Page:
A Brighton & Hove bus has been named in honour of a young African boy who was rescued from a slave ship in the nineteenth century and later died in Brighton.
Eight-year-old Thomas Highflyer (real name unknown) was rescued from a slave ship, along with two other African boys, by the British anti-slave ship, the HMS Highflyer, in 1866 off the east coast of Zanzibar.
He was named after the boat and the man that rescued him, Captain Thomas MS Pasley.
When the HMS Highflyer finally docked in Portsmouth in the Autumn of 1868 Tom was sent to Brighton to be educated. He was cared for by the family of a Royal Naval officer and later by the officer’s friend, a retired coastguard, and his wife.
Tragically, Tom became ill and died of tuberculosis and oedema two years after his arrival in England.
The bus naming coincides with Brighton & Hove Black History Group’s restoration of Tom’s grave and a memorial service held for him today (Wednesday) at Brighton’s Woodvale Crematorium, where he is buried.
Four children from Tom’s old school, St Mark’s Church of England Primary School in Brighton, travelled to the memorial ceremony on board the new Thomas Highflyer bus to pay their respects to him.
Co-founder of Brighton & Hove Black History Group, Bert Williams, said “Tom died thousands of miles from his birthplace with no record of his real name and a death certificate that said: ‘Son of an African: name unknown’.
He said it was a sad story but also a story of kindness and the abolition of the slave trade, a trade which Britain was complicit in for scores of years.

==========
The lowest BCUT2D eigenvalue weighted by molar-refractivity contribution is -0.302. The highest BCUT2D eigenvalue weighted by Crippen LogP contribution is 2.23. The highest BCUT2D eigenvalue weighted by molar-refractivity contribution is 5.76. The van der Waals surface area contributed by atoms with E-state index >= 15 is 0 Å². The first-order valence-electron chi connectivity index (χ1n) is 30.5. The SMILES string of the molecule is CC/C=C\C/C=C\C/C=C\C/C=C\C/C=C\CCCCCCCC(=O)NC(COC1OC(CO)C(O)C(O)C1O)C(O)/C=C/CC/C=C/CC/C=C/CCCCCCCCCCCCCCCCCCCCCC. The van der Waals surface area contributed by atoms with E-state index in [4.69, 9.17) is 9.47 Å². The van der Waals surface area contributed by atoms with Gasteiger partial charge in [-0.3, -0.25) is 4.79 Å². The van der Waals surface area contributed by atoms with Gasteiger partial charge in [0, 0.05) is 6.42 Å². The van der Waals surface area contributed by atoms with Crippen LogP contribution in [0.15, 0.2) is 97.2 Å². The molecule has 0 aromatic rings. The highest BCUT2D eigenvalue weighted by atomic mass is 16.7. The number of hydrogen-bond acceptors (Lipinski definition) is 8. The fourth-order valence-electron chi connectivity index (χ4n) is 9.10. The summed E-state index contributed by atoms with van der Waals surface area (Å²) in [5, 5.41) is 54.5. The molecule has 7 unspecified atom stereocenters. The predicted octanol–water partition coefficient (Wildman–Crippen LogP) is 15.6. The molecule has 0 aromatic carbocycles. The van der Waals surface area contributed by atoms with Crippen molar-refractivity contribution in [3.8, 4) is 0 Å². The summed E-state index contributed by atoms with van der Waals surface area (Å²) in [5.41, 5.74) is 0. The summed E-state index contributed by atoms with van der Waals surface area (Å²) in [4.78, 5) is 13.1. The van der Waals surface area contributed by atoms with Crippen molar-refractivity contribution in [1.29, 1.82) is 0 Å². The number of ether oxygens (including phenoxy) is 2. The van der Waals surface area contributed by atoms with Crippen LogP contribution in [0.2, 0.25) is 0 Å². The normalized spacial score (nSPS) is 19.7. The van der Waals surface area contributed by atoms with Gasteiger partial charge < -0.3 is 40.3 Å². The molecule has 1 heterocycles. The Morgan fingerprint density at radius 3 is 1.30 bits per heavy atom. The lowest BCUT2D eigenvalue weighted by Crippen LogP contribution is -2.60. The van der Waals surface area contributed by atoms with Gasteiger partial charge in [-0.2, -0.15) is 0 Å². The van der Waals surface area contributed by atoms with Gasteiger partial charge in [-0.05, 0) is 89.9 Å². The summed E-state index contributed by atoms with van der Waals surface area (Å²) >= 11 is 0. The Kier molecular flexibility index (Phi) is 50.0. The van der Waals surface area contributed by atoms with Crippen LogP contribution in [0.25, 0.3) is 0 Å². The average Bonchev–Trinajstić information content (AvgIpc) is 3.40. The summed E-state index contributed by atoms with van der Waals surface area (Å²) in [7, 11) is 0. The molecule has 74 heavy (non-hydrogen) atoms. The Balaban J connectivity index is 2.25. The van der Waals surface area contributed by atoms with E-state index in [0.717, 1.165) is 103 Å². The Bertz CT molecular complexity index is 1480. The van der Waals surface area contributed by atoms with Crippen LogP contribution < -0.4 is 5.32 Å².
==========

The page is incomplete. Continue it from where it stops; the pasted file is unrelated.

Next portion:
“Tom might have lost his African family but he possibly found another one here in Brighton,” Bert said. “We were instrumental in the slave trade and instrumental in stopping it.”
The HMS Highflyer was part of the Royal Navy’s anti-slave West African Squadron following the abolition of slavery across the Empire in 1833 and was likely dispatched by Queen Victoria.
Bert, a member of the Windrush Generation, said it was an honour to have a bus named after Tom and exciting for local children to see it.
“I think it’s important that we look at what we’ve achieved since 1945 and what we’ve contributed in Europe and England. Everything: music, fashion, language and food. We should celebrate and let the younger people know there were other people before them.”
Bert visited St Marks’ Primary School and spoke to students about Tom before the bus was named. “The kids were beautiful,” he said. “They were proud that he went there and he had a love of cricket. They wanted to know the bus number and they were so excited it was going to pick them up.”
Bert was surprised when Tom’s grave was found at Woodvale Crematorium in 2015.
“I was a bit shocked when I read the history and found this little slave boy buried in an English cemetery, especially when he was buried in such a prominent place. I was very touched by it.”
Unfortunately, there is no record of who paid for Tom’s gravestone.